You really can't go wrong with the Big List of Naughty Strings. The list is set up so that you can manually go through the text file list of strings that have caused issues in other inputs, or you can import it into test automation projects and use it there.
Some other things you might consider: if the text box is supposed to accept barcodes, does it do so by scanning them? If so, try scanning a QR code and see what happens. If you have a Square or other card swipe device, see what the field does if you swipe a card with a magnetic stripe (If you use a credit card, make sure you're not sending it anywhere or you're using test stock).
Hook your device up to a keyboard and lean on the keys or fall on the keys. What happens?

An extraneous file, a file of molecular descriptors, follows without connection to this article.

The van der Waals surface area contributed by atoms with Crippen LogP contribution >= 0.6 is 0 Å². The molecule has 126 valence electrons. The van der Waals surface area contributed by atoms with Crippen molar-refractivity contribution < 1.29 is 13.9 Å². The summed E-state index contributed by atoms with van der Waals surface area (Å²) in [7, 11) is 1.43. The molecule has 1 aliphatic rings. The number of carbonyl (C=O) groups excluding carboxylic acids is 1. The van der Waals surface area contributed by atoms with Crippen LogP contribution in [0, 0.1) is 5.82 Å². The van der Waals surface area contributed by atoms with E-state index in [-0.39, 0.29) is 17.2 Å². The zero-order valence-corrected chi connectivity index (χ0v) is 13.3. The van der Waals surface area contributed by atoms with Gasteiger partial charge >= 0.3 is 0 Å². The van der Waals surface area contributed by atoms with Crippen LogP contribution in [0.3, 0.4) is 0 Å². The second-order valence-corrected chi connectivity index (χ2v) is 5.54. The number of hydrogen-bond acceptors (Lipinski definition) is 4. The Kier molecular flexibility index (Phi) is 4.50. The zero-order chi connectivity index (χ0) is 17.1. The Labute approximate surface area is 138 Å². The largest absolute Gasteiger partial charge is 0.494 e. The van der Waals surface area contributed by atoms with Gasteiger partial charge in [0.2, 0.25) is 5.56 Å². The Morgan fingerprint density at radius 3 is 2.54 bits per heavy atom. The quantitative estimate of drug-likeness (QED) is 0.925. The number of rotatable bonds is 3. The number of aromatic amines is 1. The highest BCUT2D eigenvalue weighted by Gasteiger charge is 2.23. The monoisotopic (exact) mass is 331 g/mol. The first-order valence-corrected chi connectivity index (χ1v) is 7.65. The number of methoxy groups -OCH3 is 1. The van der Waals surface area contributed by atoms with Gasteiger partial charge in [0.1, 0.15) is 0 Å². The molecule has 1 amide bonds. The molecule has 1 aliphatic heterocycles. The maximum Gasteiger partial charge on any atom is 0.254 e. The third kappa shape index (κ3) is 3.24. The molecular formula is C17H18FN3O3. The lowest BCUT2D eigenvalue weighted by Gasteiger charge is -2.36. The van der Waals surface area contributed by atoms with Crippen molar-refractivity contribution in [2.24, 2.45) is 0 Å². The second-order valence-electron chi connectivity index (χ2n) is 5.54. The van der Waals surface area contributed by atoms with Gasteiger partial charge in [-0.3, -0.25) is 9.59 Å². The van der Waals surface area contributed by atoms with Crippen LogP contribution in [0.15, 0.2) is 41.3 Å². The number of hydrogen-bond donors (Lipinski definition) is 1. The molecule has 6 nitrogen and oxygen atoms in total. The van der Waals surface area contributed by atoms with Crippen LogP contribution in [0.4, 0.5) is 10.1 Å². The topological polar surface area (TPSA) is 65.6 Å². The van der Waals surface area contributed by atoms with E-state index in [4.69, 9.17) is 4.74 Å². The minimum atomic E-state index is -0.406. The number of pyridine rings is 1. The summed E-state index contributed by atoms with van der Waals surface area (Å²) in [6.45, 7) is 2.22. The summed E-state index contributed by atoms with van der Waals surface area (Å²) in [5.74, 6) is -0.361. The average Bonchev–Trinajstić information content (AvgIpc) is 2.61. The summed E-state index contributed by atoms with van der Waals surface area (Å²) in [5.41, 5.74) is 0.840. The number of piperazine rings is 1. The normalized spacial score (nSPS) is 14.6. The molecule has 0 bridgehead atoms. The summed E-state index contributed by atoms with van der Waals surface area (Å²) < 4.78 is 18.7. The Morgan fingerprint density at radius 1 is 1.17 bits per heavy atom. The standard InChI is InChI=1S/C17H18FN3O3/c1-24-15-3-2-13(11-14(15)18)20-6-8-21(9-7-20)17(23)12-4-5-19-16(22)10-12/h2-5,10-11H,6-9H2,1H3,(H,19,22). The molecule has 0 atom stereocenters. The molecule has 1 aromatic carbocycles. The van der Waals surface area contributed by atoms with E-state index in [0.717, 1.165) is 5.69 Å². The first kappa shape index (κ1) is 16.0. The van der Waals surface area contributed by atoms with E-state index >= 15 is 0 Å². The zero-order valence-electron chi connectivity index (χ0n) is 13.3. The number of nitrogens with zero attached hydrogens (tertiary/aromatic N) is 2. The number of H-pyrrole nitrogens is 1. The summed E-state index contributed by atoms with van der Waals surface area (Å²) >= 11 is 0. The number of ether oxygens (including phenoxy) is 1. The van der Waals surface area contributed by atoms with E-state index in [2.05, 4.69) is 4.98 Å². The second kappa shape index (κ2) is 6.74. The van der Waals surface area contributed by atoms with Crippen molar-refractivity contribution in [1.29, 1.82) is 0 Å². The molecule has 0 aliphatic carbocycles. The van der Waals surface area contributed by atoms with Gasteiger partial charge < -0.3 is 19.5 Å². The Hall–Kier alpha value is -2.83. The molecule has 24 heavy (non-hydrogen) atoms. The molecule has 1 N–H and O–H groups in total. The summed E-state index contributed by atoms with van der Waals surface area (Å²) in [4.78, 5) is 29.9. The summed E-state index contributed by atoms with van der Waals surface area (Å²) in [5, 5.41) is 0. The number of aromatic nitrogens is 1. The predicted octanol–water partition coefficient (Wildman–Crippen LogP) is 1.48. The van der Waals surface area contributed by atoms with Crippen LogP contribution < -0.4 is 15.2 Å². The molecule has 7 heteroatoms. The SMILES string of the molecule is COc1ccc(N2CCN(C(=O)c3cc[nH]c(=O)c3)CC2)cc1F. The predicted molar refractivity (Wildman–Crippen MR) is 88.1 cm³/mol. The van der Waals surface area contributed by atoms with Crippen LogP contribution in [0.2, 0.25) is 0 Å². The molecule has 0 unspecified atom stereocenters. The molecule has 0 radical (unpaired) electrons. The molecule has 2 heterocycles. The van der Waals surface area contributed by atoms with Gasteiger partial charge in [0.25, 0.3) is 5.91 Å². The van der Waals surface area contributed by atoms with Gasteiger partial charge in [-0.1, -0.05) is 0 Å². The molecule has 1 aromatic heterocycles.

Simulate a pet walking across the device at the wrong time. What does that do?
I'd recommend this strategy:
- Start with the Big List of Naughty Strings; then
- Test sending input by non-standard methods (e.g. swipe, scanned, attached keyboard...)
Those two should be more than enough to find any serious issues the application has with input.
(disclaimer: I am not affiliated with the Big List in any way. I just find it an immensely valuable tool for testing)